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Ultrasonic Parking Assistant

We saw a version of this project in The Shed Magazine, and thought it would be perfect to build using our duinotech parts. It simply uses an ultrasonic distance sensor to measure how far away the car is from the sensor, and then light up an RGB LED module to let you know how close you are. A simple job perfectly suited to an Arduino.

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Note this project will happily work with either the Uno or Leonardo main boards, so you only need one or the other, not both. The only difference is that you might have to leave the RGB LED module disconnected until the board is programmed on the Uno, as it uses the serial communication pins.

XC4410 Uno Main Board OR
XC4430 Leonardo Main Board
XC4442 Ultrasonic Sensor Module
XC4428 RGB LED Module
WC6028 Plug-Socket Jumper Leads


This project is designed with simplicity in mind- the modules simply plug straight into the headers on the main board. The jumpers are used to extend the LED module to a point where you can see it. Our version of the wiring is as follows:

Main BoardUltrasonicRGB LEDFunction
D2GGreen LED
D3+LED common
D11TRIGTrigger signal from Arduino
D12ECHOEcho signal from ultrasonic
D13GNDGround connection

If you have the version of the RGB LED with the BRG- markings instead of BRG+, connect – to D3 instead, and then you'll have to make a small change to the code before the sketch is uploaded. All the pins can be set in the sketch, so if these pins don't suit, they can be changed. If you're not sure, just go with what's listed above, as it's the default in the sketch.

The ultrasonic sensor simply pushes straight into pins 10-13. If you like, the pins can be gently bent back and straightened if you'd like to mount the main board against the wall. The RGB LED module is connected to the board via a set of jumper leads so that it can be mounted somewhere visible away from the board and sensor.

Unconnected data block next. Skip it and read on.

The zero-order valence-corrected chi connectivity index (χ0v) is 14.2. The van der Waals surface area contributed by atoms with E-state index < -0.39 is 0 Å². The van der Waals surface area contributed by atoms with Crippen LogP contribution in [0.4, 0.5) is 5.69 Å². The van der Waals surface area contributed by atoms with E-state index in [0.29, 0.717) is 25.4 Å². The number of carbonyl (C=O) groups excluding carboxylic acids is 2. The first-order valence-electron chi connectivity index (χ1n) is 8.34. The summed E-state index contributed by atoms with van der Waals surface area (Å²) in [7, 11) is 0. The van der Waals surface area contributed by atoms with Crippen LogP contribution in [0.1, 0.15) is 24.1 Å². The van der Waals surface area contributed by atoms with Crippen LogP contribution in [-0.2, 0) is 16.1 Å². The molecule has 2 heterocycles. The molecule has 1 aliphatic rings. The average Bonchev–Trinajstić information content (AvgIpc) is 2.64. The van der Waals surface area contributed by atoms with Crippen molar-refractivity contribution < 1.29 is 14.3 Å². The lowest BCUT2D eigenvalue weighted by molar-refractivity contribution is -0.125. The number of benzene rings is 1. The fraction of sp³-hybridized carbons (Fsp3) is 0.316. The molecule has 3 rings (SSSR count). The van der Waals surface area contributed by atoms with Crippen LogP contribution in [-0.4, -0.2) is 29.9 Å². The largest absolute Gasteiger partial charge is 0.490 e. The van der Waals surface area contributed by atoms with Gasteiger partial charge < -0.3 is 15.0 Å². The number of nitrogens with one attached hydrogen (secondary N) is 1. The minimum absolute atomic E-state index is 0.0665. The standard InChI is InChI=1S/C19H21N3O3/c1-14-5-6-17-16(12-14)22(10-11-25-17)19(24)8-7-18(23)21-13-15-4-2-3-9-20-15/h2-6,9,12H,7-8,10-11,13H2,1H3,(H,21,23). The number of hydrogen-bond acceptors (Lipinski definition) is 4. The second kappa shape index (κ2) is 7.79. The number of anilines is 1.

The sketch simply measures the distance that the ultrasonic sensor sees, then converts that into a colour:

Less than 30cmRed
30cm to 60cmAmber
60cm to 2mGreen
Above 2mBlue

Like most of the parameters in the sketch, these thresholds can be changed in the #define statements at the start. Each time the LED is updated, it waits 200 milliseconds before the next update, just to prevent rapid flickering if the distance measured is near where it would change colour.

The only thing you might need to change is if you have the BRG- version of the LED module. Find the lines:

//#define LEDMINUS 3
#define LEDPLUS 3

And change them to read:

#define LEDMINUS 3
//#define LEDPLUS 3

There are no libraries to install, so open the sketch, plug in your board, and select the correct board type and serial port, then press upload. If you are using an Uno, you might need to temporarily disconnect the RGB LED while uploading to prevent it interfering with the serial communications.

The LED should light up immediately after programming is finished- it’s designed so that it’s always showing something, so you know it’s working. It should respond to something as small as a hand in front of it, so trying moving a hand back and forth in front of the ultrasonic sensor. If the LED doesn’t light up or is the wrong colour, check the LED wiring matches the LED pin definitions in the sketch. If the LED is flickering erratically or not changing as you move your hand, there might be a problem with the ultrasonic sensor wiring.


To make full use of the Ultrasonic Parking Assistant, it should be mounted on something fixed and pointing towards where the car will be approaching (ideally, right towards the number plate). We found that it could be made flat by gently bending the pins on the ultrasonic sensor and jumper leads 90 degrees, like below: